“Colin in Black and White” review: The truth of being biracial


Courtesy of Netflix

Netflix’s latest limited series “Colin in Black and White” is an inside look into the life of former NFL player Colin Kaepernick in a non-traditional upbringing as a mixed race child and how that led him to activism. Although Kaepernick played six seasons for the San Francisco 49ers, he is well known for kneeling during the national anthem in 2016 in protest of police brutality and racial injustice.

The six-episode series was a collaborative project between Kaepernick and Oscar-nominated filmmaker Ava DuVernay, best known for her work in “Selma” and “A Wrinkle in Time.” Although Kaepernick appears in the series as a narrator, his character is portrayed by up-and-coming actor Jaden Michael.

To prepare for the series, Michael trained for hours three times a week and ate lots of Sour Patch watermelon candies, according to his interview with Teen Vogue. After watching the series, it becomes clear that Michael is a perfect choice to play Kaepernick. As a young actor, it seemed natural for him to play young Kaepernick because he brought the awkward humanity that was needed for the role of a young boy trying to find his way.

Another notable role was Nick Offerman’s character as Kaepernick’s adoptive father. Offerman is most known for his comedic role in “Parks and Recreation.” In the series, however, he portrays a typical White father who is supportive, wears khakis for every occasion, has a steady supply of “dad jokes,” and is utterly clueless about raising a Black boy in America.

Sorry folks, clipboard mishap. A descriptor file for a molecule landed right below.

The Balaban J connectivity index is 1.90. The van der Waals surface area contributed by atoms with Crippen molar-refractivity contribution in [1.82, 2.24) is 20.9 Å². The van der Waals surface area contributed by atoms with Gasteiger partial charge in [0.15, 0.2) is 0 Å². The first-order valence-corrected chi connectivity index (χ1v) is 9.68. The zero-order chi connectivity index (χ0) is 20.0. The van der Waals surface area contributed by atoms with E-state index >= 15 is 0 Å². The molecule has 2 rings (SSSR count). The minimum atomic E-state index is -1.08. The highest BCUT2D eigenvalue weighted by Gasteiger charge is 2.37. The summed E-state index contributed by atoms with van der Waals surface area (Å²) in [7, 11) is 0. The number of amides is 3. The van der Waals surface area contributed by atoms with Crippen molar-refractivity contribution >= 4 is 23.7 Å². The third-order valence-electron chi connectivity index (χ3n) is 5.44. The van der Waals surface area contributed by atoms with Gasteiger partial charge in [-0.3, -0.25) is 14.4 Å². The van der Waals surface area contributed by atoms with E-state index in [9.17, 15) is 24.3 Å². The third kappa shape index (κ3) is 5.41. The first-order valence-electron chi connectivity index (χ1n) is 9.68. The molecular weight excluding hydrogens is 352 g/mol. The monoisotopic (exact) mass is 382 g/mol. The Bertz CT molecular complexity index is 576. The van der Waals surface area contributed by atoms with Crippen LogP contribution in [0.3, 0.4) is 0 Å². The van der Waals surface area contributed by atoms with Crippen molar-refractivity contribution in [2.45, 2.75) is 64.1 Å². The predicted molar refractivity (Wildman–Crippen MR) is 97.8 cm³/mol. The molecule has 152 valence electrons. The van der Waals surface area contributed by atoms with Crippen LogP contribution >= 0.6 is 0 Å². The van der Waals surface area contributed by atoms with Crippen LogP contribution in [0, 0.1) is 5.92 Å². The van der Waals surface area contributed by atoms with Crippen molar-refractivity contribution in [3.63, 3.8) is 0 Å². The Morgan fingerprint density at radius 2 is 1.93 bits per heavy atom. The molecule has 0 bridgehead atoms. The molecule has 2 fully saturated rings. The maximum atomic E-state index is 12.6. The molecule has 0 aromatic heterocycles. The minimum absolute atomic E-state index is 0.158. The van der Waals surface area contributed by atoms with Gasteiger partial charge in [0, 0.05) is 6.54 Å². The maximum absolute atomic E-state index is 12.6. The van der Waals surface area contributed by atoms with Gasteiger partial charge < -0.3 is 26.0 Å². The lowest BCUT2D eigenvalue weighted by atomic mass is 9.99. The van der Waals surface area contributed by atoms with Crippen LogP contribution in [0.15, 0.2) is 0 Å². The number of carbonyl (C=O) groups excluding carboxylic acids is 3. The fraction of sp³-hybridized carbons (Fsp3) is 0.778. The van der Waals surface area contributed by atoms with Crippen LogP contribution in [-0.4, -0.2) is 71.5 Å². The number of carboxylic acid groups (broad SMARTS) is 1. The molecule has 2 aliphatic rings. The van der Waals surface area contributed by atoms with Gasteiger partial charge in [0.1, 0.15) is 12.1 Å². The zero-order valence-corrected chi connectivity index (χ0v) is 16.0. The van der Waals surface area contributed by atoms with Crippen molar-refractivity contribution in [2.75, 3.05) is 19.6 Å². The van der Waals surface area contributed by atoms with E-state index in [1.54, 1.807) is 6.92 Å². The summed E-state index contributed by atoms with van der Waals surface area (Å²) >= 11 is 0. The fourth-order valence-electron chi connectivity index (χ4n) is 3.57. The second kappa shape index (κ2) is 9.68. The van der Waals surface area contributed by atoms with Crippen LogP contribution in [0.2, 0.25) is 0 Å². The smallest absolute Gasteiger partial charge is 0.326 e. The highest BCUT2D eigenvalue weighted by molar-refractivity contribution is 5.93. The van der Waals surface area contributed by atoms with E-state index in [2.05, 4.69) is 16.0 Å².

DuVernay’s artistic direction paired with Matthew J. Lloyd’s cinematography truly captured Kaepernick’s story in a way that is relatable and incredibly human. It also sheds light on the lives of many multiracial children who are desperately trying to accept and understand their differences whilst still having hopes and dreams.

Throughout the series, Kaepernick experiences microaggressions and other forms of racism, while his parents, although loving, are completely unaware of his struggles. While being biracial is not a universal experience, Kaepernick’s story is one that all multiracial people can relate to in some way. Society often forces mixed kids into a box. They are made to choose only one race or culture to embrace.

For Kaepernick, being raised by White parents in predominantly White spaces, this choice should’ve been easy for him. Unlike many transracial adoptees, Kaepernick sought out his Black culture instead of assimilating to the culture he was being conditioned to by his adoptive parents. The storytelling accompanied by Kaepernick’s narration is powerful, and his search for his place in the world as a Black man is one that is unique and empowering.

Although the series mainly follows Kaepernick’s athletic journey to the NFL despite many rejections and advice to be a baseball player, the bigger picture of the narrative is his decision to embrace his Blackness in a sport and in a world that kept telling him no.

Illustration by Ariel Landry